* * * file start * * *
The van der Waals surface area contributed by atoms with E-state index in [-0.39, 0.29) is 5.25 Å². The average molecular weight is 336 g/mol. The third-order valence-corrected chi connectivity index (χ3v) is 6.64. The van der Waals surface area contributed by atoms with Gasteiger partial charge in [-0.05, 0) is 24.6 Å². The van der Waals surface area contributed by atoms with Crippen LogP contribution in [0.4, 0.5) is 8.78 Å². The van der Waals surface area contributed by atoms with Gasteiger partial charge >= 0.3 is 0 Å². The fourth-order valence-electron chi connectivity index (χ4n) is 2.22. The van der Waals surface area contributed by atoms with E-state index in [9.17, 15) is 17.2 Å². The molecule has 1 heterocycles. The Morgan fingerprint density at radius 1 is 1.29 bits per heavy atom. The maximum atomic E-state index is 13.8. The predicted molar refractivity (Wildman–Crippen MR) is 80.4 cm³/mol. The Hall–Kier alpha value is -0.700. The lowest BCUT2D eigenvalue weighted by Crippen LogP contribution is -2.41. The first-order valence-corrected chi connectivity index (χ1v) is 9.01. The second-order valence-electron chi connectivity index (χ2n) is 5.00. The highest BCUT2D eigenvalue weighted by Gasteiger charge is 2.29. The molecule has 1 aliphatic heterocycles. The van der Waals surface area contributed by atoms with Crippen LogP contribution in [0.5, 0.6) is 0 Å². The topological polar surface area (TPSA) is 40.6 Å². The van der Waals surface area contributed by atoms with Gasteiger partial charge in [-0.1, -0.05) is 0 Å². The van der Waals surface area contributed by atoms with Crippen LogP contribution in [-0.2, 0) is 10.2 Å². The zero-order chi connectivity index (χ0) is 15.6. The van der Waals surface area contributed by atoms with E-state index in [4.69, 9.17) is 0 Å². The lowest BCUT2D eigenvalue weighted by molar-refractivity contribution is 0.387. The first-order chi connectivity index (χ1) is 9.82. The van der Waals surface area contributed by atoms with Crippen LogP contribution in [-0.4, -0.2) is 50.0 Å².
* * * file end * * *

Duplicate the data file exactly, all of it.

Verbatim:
The van der Waals surface area contributed by atoms with E-state index in [-0.39, 0.29) is 5.25 Å². The average molecular weight is 336 g/mol. The third-order valence-corrected chi connectivity index (χ3v) is 6.64. The van der Waals surface area contributed by atoms with Gasteiger partial charge in [-0.05, 0) is 24.6 Å². The van der Waals surface area contributed by atoms with Crippen LogP contribution in [0.4, 0.5) is 8.78 Å². The van der Waals surface area contributed by atoms with Gasteiger partial charge >= 0.3 is 0 Å². The fourth-order valence-electron chi connectivity index (χ4n) is 2.22. The van der Waals surface area contributed by atoms with E-state index in [9.17, 15) is 17.2 Å². The molecule has 1 heterocycles. The Morgan fingerprint density at radius 1 is 1.29 bits per heavy atom. The maximum atomic E-state index is 13.8. The predicted molar refractivity (Wildman–Crippen MR) is 80.4 cm³/mol. The Hall–Kier alpha value is -0.700. The lowest BCUT2D eigenvalue weighted by Crippen LogP contribution is -2.41. The first-order valence-corrected chi connectivity index (χ1v) is 9.01. The second-order valence-electron chi connectivity index (χ2n) is 5.00. The highest BCUT2D eigenvalue weighted by Gasteiger charge is 2.29. The molecule has 1 aliphatic heterocycles. The van der Waals surface area contributed by atoms with Crippen LogP contribution in [0.5, 0.6) is 0 Å². The topological polar surface area (TPSA) is 40.6 Å². The van der Waals surface area contributed by atoms with Gasteiger partial charge in [-0.1, -0.05) is 0 Å². The van der Waals surface area contributed by atoms with Crippen LogP contribution in [-0.2, 0) is 10.2 Å². The zero-order chi connectivity index (χ0) is 15.6. The van der Waals surface area contributed by atoms with E-state index in [4.69, 9.17) is 0 Å². The lowest BCUT2D eigenvalue weighted by molar-refractivity contribution is 0.387. The first-order chi connectivity index (χ1) is 9.82. The van der Waals surface area contributed by atoms with Crippen LogP contribution in [-0.4, -0.2) is 50.0 Å².